baby buster

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  • noun

Synonyms for baby buster

a person born in the generation following the baby boom when the birth rate fell dramatically

References in periodicals archive ?
This explains why, as chart I shows, Quebec's real income per capita continued to increase faster than Ontario's long after the demographic transition from baby boom to baby bust had been completed around 1980.
Weil, "The Baby Boom, The Baby Bust and the Housing Market," NBER Working Paper No.
After the baby boom of the 1950s we have had the baby bust.
but on page 111 "Later, as the baby boom gave way to a renewed baby bust in the 1960s".
First, people in their 20s through mid-30s--the so-called Baby Bust generation--"barely give to churches or religious causes.
Regarding intergenerational equity, let me propose two solutions assuming repeated baby boom/baby bust cycles: 1) Increase the national debt as the baby boom retires to relieve overburdened taxpayers, and pay down the national debt as the baby bust retires and the taxpayer/beneficiary ratio is more favorable.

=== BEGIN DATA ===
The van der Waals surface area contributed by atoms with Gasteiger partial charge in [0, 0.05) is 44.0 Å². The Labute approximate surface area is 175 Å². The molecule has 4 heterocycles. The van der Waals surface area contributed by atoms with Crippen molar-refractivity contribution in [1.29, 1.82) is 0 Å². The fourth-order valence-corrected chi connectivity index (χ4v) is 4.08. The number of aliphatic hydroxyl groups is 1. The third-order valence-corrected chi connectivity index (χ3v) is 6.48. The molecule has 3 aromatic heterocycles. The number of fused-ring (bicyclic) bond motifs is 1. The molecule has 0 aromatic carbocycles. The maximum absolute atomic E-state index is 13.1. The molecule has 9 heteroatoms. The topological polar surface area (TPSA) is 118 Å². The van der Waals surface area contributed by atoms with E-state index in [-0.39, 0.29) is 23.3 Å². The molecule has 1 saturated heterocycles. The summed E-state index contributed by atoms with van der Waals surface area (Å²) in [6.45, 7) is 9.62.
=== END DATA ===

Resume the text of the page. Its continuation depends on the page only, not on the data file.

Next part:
Late Boomers ('Gen-X') and the Baby Bust cohort are examined in a more cursory manner due to small sub-sample size.
THE GROUP following the baby bust (or Generation X) has been named the net or echo-boom generation, consisting of people born between 1977 and 1997.
The baby bust has created a situation where the shortage of talented workers is becoming increasingly painful for companies.
Unlike boomers who competed with nearly 80 million others for jobs, the baby bust generation is entering the workplace with infinite opportunities and only half as many competitors.
The Baby Bust generation consists of approximately 44 million consumers born between 1965 and 1976 and comprises 17 percent of the U.
Using various measures derived from the Current Population Survey, this article compares the labor market experiences of young adult workers born during the baby boom with those of their counterparts born during the baby bust.
They would be replaced as the primary first-time homebuyers by the baby bust age cohort - a significantly smaller group.
Tecker have detailed changes created by the baby boom and baby bust (see "Big Boom Theory," January 1991).